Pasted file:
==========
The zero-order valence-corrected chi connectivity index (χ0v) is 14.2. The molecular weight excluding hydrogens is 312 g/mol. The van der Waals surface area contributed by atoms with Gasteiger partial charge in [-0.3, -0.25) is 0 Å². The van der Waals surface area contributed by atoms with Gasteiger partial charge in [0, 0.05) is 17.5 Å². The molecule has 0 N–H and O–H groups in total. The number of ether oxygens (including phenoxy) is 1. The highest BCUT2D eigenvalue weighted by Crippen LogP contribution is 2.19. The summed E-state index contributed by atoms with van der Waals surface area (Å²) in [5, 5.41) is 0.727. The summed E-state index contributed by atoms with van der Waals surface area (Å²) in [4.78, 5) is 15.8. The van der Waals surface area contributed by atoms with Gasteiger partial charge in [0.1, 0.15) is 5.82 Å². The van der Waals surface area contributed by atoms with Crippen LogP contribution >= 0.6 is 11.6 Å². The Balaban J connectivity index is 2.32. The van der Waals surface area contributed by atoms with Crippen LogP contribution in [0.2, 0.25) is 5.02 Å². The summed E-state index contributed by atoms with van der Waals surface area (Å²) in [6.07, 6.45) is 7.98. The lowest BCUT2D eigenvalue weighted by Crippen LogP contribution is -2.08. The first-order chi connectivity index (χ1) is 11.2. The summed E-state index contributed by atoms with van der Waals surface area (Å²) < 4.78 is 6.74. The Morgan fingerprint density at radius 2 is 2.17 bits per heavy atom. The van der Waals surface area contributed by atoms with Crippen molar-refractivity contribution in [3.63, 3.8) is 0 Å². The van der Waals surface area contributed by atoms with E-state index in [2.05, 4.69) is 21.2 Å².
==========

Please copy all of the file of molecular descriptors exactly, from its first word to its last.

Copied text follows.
The zero-order valence-corrected chi connectivity index (χ0v) is 14.2. The molecular weight excluding hydrogens is 312 g/mol. The van der Waals surface area contributed by atoms with Gasteiger partial charge in [-0.3, -0.25) is 0 Å². The van der Waals surface area contributed by atoms with Gasteiger partial charge in [0, 0.05) is 17.5 Å². The molecule has 0 N–H and O–H groups in total. The number of ether oxygens (including phenoxy) is 1. The highest BCUT2D eigenvalue weighted by Crippen LogP contribution is 2.19. The summed E-state index contributed by atoms with van der Waals surface area (Å²) in [5, 5.41) is 0.727. The summed E-state index contributed by atoms with van der Waals surface area (Å²) in [4.78, 5) is 15.8. The van der Waals surface area contributed by atoms with Gasteiger partial charge in [0.1, 0.15) is 5.82 Å². The van der Waals surface area contributed by atoms with Crippen LogP contribution >= 0.6 is 11.6 Å². The Balaban J connectivity index is 2.32. The van der Waals surface area contributed by atoms with Crippen LogP contribution in [0.2, 0.25) is 5.02 Å². The summed E-state index contributed by atoms with van der Waals surface area (Å²) in [6.07, 6.45) is 7.98. The lowest BCUT2D eigenvalue weighted by Crippen LogP contribution is -2.08. The first-order chi connectivity index (χ1) is 11.2. The summed E-state index contributed by atoms with van der Waals surface area (Å²) < 4.78 is 6.74. The Morgan fingerprint density at radius 2 is 2.17 bits per heavy atom. The van der Waals surface area contributed by atoms with Crippen molar-refractivity contribution in [3.63, 3.8) is 0 Å². The van der Waals surface area contributed by atoms with E-state index in [2.05, 4.69) is 21.2 Å².